John SurrickDNR 410-260-8008
Charles F. PorcariRaquel GuilloryGovernor’s Press Office410-974-2316
ANNAPOLIS, MD (November 14, 2002) - Continuing his commitment to restoring the health of the Chesapeake Bay, Governor Parris N. Glendening today signed an executive order instructing the Maryland Department of the Environment (MDE) to develop and implement an Enhanced Nutrient Removal (ENR) policy for wastewater treatment plants. The ENR policy will achieve 40-percent of the nitrogen reduction necessary to meet the new 2010 goal announced at the Chesapeake Bay Executive Council meeting two weeks ago. “This Executive Order will jump-start Maryland’s efforts as we continue to set the pace for the restoration of the Chesapeake Bay,” said Governor Glendening. “With Enhanced Nutrient Reduction, we will significantly reduce the amount of nitrogen and phosphorus coming out of our waste treatment plants. Today, Maryland takes a major step forward towards meeting our goals and insuring a legacy of environmental protection for our children of which we can all be proud.”“This Executive Order will jump-start Maryland’s efforts as we continue to set the pace for the restoration of the Chesapeake Bay,” said Governor Glendening. “With Enhanced Nutrient Reduction, we will significantly reduce the amount of nitrogen and phosphorus coming out of our waste treatment plants. Today, Maryland takes a major step forward towards meeting our goals and insuring a legacy of environmental protection for our children of which we can all be proud.”The Chesapeake 2000 Agreement was signed by the Governors of Maryland, Pennsylvania and Virginia, the Mayor of Washington D.C., and the U.S. Environmental Protection Agency Administrator. The agreement is a blueprint for the protection and restoration of the Bay, with a goal by 2010, of improving water quality so that living resources can thrive.Effective immediately, the key requirements of the Executive Order are as follows:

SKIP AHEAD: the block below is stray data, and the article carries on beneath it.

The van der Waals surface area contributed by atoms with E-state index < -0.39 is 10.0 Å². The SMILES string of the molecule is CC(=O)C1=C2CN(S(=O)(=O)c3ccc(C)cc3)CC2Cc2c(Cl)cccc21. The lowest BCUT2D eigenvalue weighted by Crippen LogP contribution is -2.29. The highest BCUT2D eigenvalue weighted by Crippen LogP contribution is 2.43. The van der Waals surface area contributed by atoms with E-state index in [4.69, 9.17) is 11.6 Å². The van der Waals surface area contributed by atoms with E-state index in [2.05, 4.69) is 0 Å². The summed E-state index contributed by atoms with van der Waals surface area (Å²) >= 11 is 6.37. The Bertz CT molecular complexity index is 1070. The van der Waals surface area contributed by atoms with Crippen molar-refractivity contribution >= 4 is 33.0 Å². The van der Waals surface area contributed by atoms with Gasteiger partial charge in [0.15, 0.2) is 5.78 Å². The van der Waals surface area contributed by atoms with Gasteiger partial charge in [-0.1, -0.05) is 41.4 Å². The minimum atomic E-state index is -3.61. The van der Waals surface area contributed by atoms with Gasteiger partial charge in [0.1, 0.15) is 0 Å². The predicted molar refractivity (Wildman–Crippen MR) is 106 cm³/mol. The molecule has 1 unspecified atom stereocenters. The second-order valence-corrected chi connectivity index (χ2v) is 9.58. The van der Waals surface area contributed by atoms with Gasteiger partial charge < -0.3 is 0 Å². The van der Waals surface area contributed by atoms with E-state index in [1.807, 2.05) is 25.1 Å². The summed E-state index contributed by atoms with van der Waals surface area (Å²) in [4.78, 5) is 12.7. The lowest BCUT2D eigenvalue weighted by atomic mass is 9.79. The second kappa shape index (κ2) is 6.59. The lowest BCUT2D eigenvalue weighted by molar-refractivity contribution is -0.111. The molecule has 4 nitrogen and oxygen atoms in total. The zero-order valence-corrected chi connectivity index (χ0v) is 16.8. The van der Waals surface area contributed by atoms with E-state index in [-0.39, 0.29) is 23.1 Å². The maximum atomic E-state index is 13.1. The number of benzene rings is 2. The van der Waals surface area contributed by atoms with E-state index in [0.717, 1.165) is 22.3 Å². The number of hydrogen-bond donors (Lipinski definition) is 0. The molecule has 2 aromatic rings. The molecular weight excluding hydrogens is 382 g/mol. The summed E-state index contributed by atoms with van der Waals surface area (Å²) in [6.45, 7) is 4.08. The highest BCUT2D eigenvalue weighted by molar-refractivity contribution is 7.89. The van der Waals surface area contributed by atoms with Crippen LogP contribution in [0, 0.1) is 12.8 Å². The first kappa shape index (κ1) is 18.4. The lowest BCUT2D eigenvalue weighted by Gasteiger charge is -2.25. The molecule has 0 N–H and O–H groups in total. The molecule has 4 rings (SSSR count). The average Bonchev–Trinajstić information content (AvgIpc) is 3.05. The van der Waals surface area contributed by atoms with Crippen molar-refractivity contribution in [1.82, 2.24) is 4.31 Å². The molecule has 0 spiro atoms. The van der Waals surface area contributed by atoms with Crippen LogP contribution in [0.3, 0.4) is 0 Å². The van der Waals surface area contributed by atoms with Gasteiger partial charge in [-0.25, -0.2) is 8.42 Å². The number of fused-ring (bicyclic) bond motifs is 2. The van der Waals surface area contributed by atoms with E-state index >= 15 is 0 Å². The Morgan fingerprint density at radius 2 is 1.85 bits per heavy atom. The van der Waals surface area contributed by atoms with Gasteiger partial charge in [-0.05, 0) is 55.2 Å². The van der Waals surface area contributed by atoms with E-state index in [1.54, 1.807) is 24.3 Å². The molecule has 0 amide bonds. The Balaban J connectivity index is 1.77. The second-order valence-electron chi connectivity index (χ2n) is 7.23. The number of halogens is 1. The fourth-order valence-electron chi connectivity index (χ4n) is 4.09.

The ENR policy established by this Executive Order will utilize technological advances in Biological Nutrient Reduction (BNR) to enhance Maryland’s Chesapeake Bay region-leading nutrient reduction program by preventing an additional 7.5 million pounds of nitrogen and 220,000 pounds of phosphorus from entering the Bay from wastewater treatment plants each year. Already, the major wastewater treatment plants in Maryland - which contribute more than 98-percent of the State’s total sewage flow to the Chesapeake Bay - have either installed or have signed agreements for the installation of BNR technology. To date, BNR technology already implemented at plants in Maryland has removed 14 million pounds of nitrogen and 1.4 million pounds of phosphorus. The Patuxent River, which was the first river in the Chesapeake Bay watershed to have fully implemented BNR technology, has seen significant improvements in water quality. Bay grasses, which once carpeted the shoreline, are beginning to return in the Bay’s upper reaches. “In the Patuxent watershed, we have demonstrated that reducing nutrient discharges from wastewater treatment plants can significantly improve water quality,” said Bernie Fowler, former State Senator and longtime champion of improving water quality in the Patuxent River. “While it is clear that more still needs to be done, we have shown that it is within our power to restore the health of the Patuxent River and the Chesapeake Bay. These wastewater treatment plant reductions are a giant step in the right direction and will play an important role in achieving our goals.”Funding the upgrades required to meet the new standards will require a combination of State grants and loans, and local and federal funding. The cost for the average household is expected to be between $5 and $14 per year on their wastewater bill.Throughout the Chesapeake Bay watershed and in Maryland, wastewater treatment plants are the second largest source of nutrient pollution, following agriculture. Achieving the remaining portion of the nutrient reduction goals will require reductions including reducing run off from farms and urban areas, improved septic systems, and reducing air pollution from automobiles.
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